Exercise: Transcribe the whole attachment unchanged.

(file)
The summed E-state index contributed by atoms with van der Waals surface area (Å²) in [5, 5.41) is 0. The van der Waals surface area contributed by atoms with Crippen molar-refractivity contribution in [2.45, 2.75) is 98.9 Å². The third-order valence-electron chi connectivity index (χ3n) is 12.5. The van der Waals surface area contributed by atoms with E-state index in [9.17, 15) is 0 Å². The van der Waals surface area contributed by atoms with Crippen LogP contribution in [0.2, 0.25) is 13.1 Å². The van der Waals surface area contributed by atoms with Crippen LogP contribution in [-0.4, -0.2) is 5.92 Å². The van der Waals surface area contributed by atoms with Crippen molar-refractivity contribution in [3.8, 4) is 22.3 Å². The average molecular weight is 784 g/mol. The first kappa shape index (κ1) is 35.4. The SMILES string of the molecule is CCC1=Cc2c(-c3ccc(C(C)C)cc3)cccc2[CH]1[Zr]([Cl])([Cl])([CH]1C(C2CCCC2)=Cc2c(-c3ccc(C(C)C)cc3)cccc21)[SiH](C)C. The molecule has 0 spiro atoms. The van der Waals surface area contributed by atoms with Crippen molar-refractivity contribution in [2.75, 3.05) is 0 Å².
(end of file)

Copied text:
The summed E-state index contributed by atoms with van der Waals surface area (Å²) in [5, 5.41) is 0. The van der Waals surface area contributed by atoms with Crippen molar-refractivity contribution in [2.45, 2.75) is 98.9 Å². The third-order valence-electron chi connectivity index (χ3n) is 12.5. The van der Waals surface area contributed by atoms with E-state index in [9.17, 15) is 0 Å². The van der Waals surface area contributed by atoms with Crippen LogP contribution in [0.2, 0.25) is 13.1 Å². The van der Waals surface area contributed by atoms with Crippen LogP contribution in [-0.4, -0.2) is 5.92 Å². The van der Waals surface area contributed by atoms with Crippen molar-refractivity contribution in [3.8, 4) is 22.3 Å². The average molecular weight is 784 g/mol. The first kappa shape index (κ1) is 35.4. The SMILES string of the molecule is CCC1=Cc2c(-c3ccc(C(C)C)cc3)cccc2[CH]1[Zr]([Cl])([Cl])([CH]1C(C2CCCC2)=Cc2c(-c3ccc(C(C)C)cc3)cccc21)[SiH](C)C. The molecule has 0 spiro atoms. The van der Waals surface area contributed by atoms with Crippen molar-refractivity contribution in [2.75, 3.05) is 0 Å².